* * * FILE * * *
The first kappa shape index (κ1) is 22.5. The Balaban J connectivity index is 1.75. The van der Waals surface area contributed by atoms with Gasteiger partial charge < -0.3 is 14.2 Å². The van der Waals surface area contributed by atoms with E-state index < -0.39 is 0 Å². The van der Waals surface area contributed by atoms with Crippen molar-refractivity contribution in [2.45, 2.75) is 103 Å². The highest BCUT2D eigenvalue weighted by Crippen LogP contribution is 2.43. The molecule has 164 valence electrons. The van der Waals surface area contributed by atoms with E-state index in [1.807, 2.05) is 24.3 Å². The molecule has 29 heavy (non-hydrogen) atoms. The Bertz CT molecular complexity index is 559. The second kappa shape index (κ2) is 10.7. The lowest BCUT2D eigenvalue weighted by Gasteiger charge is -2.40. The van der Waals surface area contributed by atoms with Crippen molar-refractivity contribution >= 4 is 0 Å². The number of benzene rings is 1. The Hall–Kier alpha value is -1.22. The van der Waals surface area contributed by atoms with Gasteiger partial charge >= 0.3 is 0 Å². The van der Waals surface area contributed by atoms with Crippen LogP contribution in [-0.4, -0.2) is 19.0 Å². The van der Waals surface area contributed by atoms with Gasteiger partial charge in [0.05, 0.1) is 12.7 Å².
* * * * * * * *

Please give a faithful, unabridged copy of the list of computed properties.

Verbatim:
The first kappa shape index (κ1) is 22.5. The Balaban J connectivity index is 1.75. The van der Waals surface area contributed by atoms with Gasteiger partial charge < -0.3 is 14.2 Å². The van der Waals surface area contributed by atoms with E-state index < -0.39 is 0 Å². The van der Waals surface area contributed by atoms with Crippen molar-refractivity contribution in [2.45, 2.75) is 103 Å². The highest BCUT2D eigenvalue weighted by Crippen LogP contribution is 2.43. The molecule has 164 valence electrons. The van der Waals surface area contributed by atoms with E-state index in [1.807, 2.05) is 24.3 Å². The molecule has 29 heavy (non-hydrogen) atoms. The Bertz CT molecular complexity index is 559. The second kappa shape index (κ2) is 10.7. The lowest BCUT2D eigenvalue weighted by Gasteiger charge is -2.40. The van der Waals surface area contributed by atoms with Crippen molar-refractivity contribution >= 4 is 0 Å². The number of benzene rings is 1. The Hall–Kier alpha value is -1.22. The van der Waals surface area contributed by atoms with Gasteiger partial charge >= 0.3 is 0 Å². The van der Waals surface area contributed by atoms with Crippen LogP contribution in [-0.4, -0.2) is 19.0 Å². The van der Waals surface area contributed by atoms with Gasteiger partial charge in [0.05, 0.1) is 12.7 Å².